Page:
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The Lives of Robert Ryan (Wesleyan Film) Hardcover – May 11, 2015
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“As self-effacing yet as solid and as ethically engaged as Robert Ryan himself, J.R. Jones offers a comprehensive and sensitive chronicle of one of the giants of American movie acting.” (Jonathan Rosenbaum, author of Movie Wars)
“Too many critical biographies lurch back and forth between biography and criticism. Jones weaves the criticism in the biographical fabric, and the finished product has a very friendly mien―The Lives of Robert Ryan is a book you will want to spend time with.” (Kent Jones, author of Physical Evidence: Selected Film Criticism)
“J.R. Jones’s meticulous, revealing book on Robert Ryan places the actor’s life and career against the turbulent politics of the Cold War and the Red Scare in Hollywood. Jones is especially adept at moving between the life and the work, the films and their contexts. He introduces political history throughout, in ways that are both relevant and revelatory.” (Foster Hirsch, author of The Dark Side of the Screen: Film Noir)
“The Lives of Robert Ryan is a well-written, insightful biography on an important Hollywood actor who is finally getting the attention he deserves. Ryan was a fearless liberal who embraced controversial causes during a time when most Hollywood stars remained apolitical. Even many film scholars are unaware of this aspect of Ryan’s career. This biography emphasizes it.” (Richard B. Jewell, author of RKO Radio Pictures: A Titan is Born)
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He really mesmerized me in how flawless he was -his so-natural style of acting - other actors would have played some of those explosive parts so over the top, unnatural like, were as when Ryan did it was so real, that it was "so natural", in it was himself! You accept it, hands down.
We all know how great Spencer Tracy was, and it was due to how he approached it by not acting; you never knew he was acting. In Ryan you get that same, yet from a different view, a tough guy, that of what he most associated with, although he showed tenderness in other vehicles he did; "About Mrs. Leslie" (1954) - "King of Kings" (1961). He also shows the heartfelt comedic performance in "Gods Little Acre" (1958). He was very versed as an actor, but his tough guy performances are bar-non tops - from a simple stare to a physical beaten, no one can match his naturalism.
When in looking at Tracy and Ryan acting approaching similarities, there is a non better way to see it than when you watch them at the same time on screen such as in the movie, "Bad Day At Black Rock", (1955) - although their characters are different in nature, in real life, their acting approach is the same, that you are convince its not an act but to real people simply living it in front of your eye. To prove this, while taking a break on the set of "Bad Day At Black Rock", Tracy mentions to Ernest Borgnine, who is playing a character role in the movie, if he too was scared of Ryan? Were Borgnine ask what he meant by that? Tracy says; that he's not sure if Ryan is going to really hurt him (physically speaking) in the a scene coming up. Meaning Ryan is so himself that not even one of the best actors that ever lived can be sure!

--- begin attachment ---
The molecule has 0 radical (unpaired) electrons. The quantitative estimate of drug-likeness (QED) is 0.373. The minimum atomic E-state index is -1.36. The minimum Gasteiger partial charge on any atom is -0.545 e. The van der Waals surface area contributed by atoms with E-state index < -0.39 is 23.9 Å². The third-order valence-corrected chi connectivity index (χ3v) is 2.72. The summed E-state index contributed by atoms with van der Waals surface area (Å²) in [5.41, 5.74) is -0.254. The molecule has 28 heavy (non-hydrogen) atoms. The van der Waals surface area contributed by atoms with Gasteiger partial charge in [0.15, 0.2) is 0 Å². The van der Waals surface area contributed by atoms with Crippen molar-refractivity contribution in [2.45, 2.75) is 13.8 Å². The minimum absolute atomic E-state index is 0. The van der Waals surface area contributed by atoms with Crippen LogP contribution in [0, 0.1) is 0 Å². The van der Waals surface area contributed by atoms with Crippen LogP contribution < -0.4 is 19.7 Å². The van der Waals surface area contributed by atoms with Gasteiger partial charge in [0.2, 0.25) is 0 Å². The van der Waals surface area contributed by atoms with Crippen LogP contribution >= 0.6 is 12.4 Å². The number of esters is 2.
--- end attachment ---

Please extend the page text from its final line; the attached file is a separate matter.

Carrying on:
The book gets into a lot of the Ryan's personal family lives; he and his wife's (Jessica Cadwalader ) involvements in politics and children schooling. Theirs and other close friends financial involvement, and personally involved hands on in starting/building Oakwood School for children in North Hollywood, California; none discriminatory school, which was big deal, for discrimination was so rampant in those days; Jews (Anti-Semitic) and Negroes.
His also heavy involvement of Liberal politics in being on the forefront in trying to get certain delegates into the Whitehouse or Governors mansions. He was always a tough liberal and outspoken about it, and true to his persona; didn't care if he was not favored by his peers - Ryan was who he was - not a follower, as he lived on/by his terms - he was very family orientated and did not hob-nob in the Hollywood scene, such as parties or other flamboyant activities . He was a guy that worked hard at no mater what he did, and always came home after work to his family. He really was a family man, not what one expects from a so-called Hollywood star.
Directors and producers could always depend on Ryan for as good as it gets performance no mater the paycheck, big or small, he was a true professional.
This book allows you to know and understand the person you only knew on screen - behind close doors - he was not much different than that of what you seen on the screen, yet in other ways, he had a side we learn about we did not know, such as his family life.
You also learn about person that was very approachable, as a person; not wanting all the fame and hoopla, just to be able to do his work, as good as he could and get a decent paycheck for it, and through it all, live a life in a normal fashion.
I got the feeling in reading the book that his approach to everything he did was to keep it real and "Simple", whether it was work, play or just everyday life itself. He was the guy you wanted living next door to you, you know the neighbor ready to offer a hand helping you mend your fence if needed. He frowned on that guy," hey don't touch me I am Star!" type; in all, he was just a very simple and cool guy, with a great talent.